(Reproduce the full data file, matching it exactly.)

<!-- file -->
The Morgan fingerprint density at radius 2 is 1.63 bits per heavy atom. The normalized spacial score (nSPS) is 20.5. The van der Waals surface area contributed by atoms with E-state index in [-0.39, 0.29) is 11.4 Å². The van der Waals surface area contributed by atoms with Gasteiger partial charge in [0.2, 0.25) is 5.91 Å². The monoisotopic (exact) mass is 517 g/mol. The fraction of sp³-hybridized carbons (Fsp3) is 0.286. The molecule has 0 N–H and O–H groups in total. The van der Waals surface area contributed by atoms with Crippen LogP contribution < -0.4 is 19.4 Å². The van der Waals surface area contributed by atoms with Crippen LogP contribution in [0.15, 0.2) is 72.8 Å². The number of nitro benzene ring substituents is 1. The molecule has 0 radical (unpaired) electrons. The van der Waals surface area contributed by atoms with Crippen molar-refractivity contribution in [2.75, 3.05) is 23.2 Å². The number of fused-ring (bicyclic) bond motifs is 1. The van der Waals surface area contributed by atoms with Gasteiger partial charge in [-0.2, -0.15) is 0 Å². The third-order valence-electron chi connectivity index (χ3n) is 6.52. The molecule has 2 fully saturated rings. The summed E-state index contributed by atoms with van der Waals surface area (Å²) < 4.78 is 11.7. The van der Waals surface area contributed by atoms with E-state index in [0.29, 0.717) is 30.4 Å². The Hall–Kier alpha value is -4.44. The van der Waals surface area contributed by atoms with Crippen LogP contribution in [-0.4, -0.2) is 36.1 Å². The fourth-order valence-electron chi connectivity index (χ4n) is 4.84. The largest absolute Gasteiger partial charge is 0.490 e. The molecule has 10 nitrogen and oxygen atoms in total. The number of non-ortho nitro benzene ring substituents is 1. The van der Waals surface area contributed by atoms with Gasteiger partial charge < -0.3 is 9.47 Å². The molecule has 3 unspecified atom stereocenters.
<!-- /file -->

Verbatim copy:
The Morgan fingerprint density at radius 2 is 1.63 bits per heavy atom. The normalized spacial score (nSPS) is 20.5. The van der Waals surface area contributed by atoms with E-state index in [-0.39, 0.29) is 11.4 Å². The van der Waals surface area contributed by atoms with Gasteiger partial charge in [0.2, 0.25) is 5.91 Å². The monoisotopic (exact) mass is 517 g/mol. The fraction of sp³-hybridized carbons (Fsp3) is 0.286. The molecule has 0 N–H and O–H groups in total. The van der Waals surface area contributed by atoms with Crippen LogP contribution < -0.4 is 19.4 Å². The van der Waals surface area contributed by atoms with Crippen LogP contribution in [0.15, 0.2) is 72.8 Å². The number of nitro benzene ring substituents is 1. The molecule has 0 radical (unpaired) electrons. The van der Waals surface area contributed by atoms with Crippen molar-refractivity contribution in [2.75, 3.05) is 23.2 Å². The number of fused-ring (bicyclic) bond motifs is 1. The van der Waals surface area contributed by atoms with Gasteiger partial charge in [-0.2, -0.15) is 0 Å². The third-order valence-electron chi connectivity index (χ3n) is 6.52. The molecule has 2 fully saturated rings. The summed E-state index contributed by atoms with van der Waals surface area (Å²) < 4.78 is 11.7. The van der Waals surface area contributed by atoms with E-state index in [0.29, 0.717) is 30.4 Å². The Hall–Kier alpha value is -4.44. The van der Waals surface area contributed by atoms with Crippen LogP contribution in [-0.4, -0.2) is 36.1 Å². The fourth-order valence-electron chi connectivity index (χ4n) is 4.84. The largest absolute Gasteiger partial charge is 0.490 e. The molecule has 10 nitrogen and oxygen atoms in total. The number of non-ortho nitro benzene ring substituents is 1. The van der Waals surface area contributed by atoms with Gasteiger partial charge < -0.3 is 9.47 Å². The molecule has 3 unspecified atom stereocenters.